Difenoxin, a diphenoxylate derivative also chemically related to meperidine, is also combined with atropine and has the same uses, precautions, and side effects. Marketed as a 1 mg tablet, the adult dosage is 2 mg initially, followed by 1 mg after each loose stool, not to exceed 8 mg/day.
Paregoric, camphorated tincture of opium, is marketed as a 2 mg/5 mL solution and is indicated for managing both acute and chronic diarrhea. It is not widely prescribed today because of its abuse potential.
Adsorbents are used for symptomatic relief. These products, many not requiring a prescription, are nontoxic, but their effectiveness remains unproven. Adsorbents are nonspecific in their action; they adsorb nutrients, toxins, drugs, and digestive juices. Polycarbophil absorbs 60 times its weight in water and can be used to treat both diarrhea and constipation. It is a nonprescription product and is sold as a 500 mg chewable tablet. This hydrophilic, nonabsorbable product is safe and may be taken four times daily, up to 6 g/day in adults. See Table 23-4 for selected antidiarrheal preparations.
Bismuth subsalicylate appears to have antisecretory, antiinflammatory, and antibacterial effects. As a nonprescription product, it is marketed for indigestion, relieving abdominal cramps, and controlling diarrhea, including traveler’s diarrhea. Bismuth subsalicylate dosage strengths are a 262 mg chewable tablet, 262 mg/5 mL liquid, and 524 mg/15 mL liquid. The usual adult dose is two tablets or 30 mL every 30 minutes to 1 hour up to eight doses per day.
Bismuth subsalicylate contains multiple components that might be toxic if given excessively to prevent or treat diarrhea. For instance, an active ingredient is salicylate, which may interact with anticoagulants or may produce salicylism (tinnitus, nausea, and vomiting). Bismuth reduces tetracycline absorption and may interfere with select GI radiographic studies. Patients may complain of a darkening of the tongue and stools with repeat administration. Salicylate can induce gout attacks in susceptible individuals.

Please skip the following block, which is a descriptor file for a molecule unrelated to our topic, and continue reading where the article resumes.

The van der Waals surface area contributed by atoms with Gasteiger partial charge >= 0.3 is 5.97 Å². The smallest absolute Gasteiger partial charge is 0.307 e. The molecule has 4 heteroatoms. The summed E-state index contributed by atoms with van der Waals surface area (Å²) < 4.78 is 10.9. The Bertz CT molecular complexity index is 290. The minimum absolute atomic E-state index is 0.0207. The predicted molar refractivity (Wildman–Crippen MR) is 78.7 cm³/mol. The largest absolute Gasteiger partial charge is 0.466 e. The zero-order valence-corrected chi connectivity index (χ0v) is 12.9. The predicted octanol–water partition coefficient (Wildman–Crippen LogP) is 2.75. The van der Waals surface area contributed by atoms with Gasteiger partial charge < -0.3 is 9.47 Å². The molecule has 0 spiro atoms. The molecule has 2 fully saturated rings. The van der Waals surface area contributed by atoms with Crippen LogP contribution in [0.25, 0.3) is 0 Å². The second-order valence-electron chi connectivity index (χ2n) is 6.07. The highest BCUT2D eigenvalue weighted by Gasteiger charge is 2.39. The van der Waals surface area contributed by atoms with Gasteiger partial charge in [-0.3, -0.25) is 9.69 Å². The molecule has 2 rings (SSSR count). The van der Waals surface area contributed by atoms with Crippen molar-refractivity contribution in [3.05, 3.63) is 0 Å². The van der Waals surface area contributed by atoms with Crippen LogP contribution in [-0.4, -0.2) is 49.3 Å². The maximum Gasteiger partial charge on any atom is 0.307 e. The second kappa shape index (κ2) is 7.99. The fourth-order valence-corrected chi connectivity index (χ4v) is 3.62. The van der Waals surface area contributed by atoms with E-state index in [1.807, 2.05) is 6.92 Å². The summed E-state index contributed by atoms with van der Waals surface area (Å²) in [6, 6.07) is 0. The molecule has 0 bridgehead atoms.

Bismuth subsalicylate suspension has been evaluated in the treatment of secretory diarrhea of infectious etiology as well. In a dose of 30 mL every 30 minutes for eight doses, unformed stools decrease in the first 24 hours. Bismuth subsalicylate may also be effective in preventing traveler’s diarrhea.
Octreotide, a synthetic octapeptide analog of endogenous somatostatin, is effective for the symptomatic treatment of carcinoid tumors and other peptide-secreting tumors, dumping syndrome, and chemotherapy-induced diarrhea.13 It has had limited success in patients with AIDS-associated diarrhea and short-bowel syndrome, does not appear to have an advantage over various opiate derivatives in the treatment of chronic idiopathic diarrhea, and has the disadvantage of being administered by injection.14 Metastatic intestinal carcinoid tumors secrete excessive amounts of vasoactive substances, including histamine, bradykinin, serotonin (5-HT), and prostaglandins. Primary carcinoid tumors occur throughout the GI tract, with most in the ileum. Predominant signs and symptoms experienced by patients with these tumors are attributable to excessive concentrations of 5-hydroxytryptophan and 5-HT. The totality of their clinical effects is termed the carcinoid syndrome. Some patients have a violent, watery diarrhea with abdominal cramping. Initially, diarrhea might be managed with various agents such as codeine, diphenoxylate, cyproheptadine, methysergide, phenoxybenzamine, or methyldopa. But octreotide is now considered first-line therapy for carcinoid syndrome.
Octreotide blocks the release of 5-HT and many other active peptides and has been effective in controlling diarrhea and flushing. It is reported to have direct inhibitory effects on intestinal secretion and stimulatory effects on intestinal absorption. Non–gastrin-secreting adenomas of the pancreas are tumors associated with profuse watery diarrhea. This condition has been referred to as Verner-Morrison syndrome, WDHA (watery diarrhea, hypokalemia, and achlorhydria) syndrome, pancreatic cholera, watery diarrhea syndrome, and vasoactive intestinal peptide-secreting tumor (VIPoma). Excessive secretion of VIP from a retroperitoneal or pancreatic tumor produces most of the clinical features. Surgical tumor dissection is the treatment of choice. In nonsurgical candidates, the profuse watery diarrhea and other symptoms commonly encountered are managed with octreotide.